THE MOOSE is the largest member of the deer family found in North America. The total length of an average male moose is about 100 inches: its tail is short, only a little more than 2 inches in length; height at shoulder, about 72 inches. Both male and female stand higher at the shoulders than at the rump and both have a general brown coloration. Their muzzles are broad. The males and some females have a characteristic growth of skin and hair called the "bell" hanging from the throat. (See illustration.) The antlers of this species are broad and palmated and a good pair has a spread of about 56 inches, although antlers considerably larger have been recorded. The females are decidedly inferior in size and are without antlers.
As with other members of the deer family, the antlers of the moose are grown during the late spring and summer months and are covered with velvet, i. e., skin, while they are growing. As soon as they have reached their full growth, this velvet dries up and is rubbed off, leaving large completed bony antlers. The growing and shedding of such large antlers each successive season appears wasteful; however, this is a character of the deer family.
When one bull moose hears another crashing through the timber at the mating season be evidently considers it as a challenge and proceeds to battle. These battles may occur in the timber, out in the open, or in shallow water. As each bull advances he lowers his head and ears to meet the onward rush of his opponent, who maintains a similar posture. During the early stages of the campaign there is considerable "fencing." The animals rattle their horns together and each seeks to reach through to gouge his opponent's ear or eye with the long sharp points of his antlers. In the more furious campaigns each combatant attempts to shove his opponent backwards and then to take him off his guard and gore him with his sharp antlers. Occasionally, these animals get their broad antlers interlocked and become so weakened by their struggles that they are unable to disengage them. As a result both combatants may perish. The forelegs and hoofs are also frequently employed in these fights.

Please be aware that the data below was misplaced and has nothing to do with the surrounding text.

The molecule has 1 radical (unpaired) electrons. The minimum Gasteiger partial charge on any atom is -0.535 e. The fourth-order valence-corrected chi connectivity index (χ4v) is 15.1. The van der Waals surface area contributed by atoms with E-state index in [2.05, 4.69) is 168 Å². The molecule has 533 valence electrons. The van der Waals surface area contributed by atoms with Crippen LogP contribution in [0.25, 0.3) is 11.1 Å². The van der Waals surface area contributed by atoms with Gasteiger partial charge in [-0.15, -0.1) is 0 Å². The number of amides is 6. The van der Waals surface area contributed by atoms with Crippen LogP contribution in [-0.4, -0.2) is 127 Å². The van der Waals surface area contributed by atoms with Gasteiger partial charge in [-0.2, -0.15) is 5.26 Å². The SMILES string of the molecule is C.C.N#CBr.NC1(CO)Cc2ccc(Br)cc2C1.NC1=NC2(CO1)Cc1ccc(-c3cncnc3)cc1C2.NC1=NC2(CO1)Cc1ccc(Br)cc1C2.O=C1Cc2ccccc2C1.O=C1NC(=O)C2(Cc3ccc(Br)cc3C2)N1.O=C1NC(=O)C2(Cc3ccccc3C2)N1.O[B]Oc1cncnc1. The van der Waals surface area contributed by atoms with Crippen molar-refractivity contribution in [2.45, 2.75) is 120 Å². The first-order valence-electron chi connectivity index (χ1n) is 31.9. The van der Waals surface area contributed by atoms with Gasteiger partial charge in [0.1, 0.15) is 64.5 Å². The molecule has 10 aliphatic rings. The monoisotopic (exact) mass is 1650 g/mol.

The moose is an excellent swimmer and, especially in summer, both the males and females spend a great deal of time wading and swimming about in the quiet ponds in search of aquatic vegetation, their main food supply at that season of the year. Another important reason for their taking to the water in summer time is that, by keeping most of their bodies submerged, they are able to escape the attacks of myriads of insect tormentors, such as mosquitoes and black gnats. Although in summer moose prefer regions where lakes and streams furnish them with a good food supply of aquatic plants, in the fall they prefer the open aspen and adjacent forest, and in winter feed largely in willow thickets.
Last Updated: 01-Jul-2010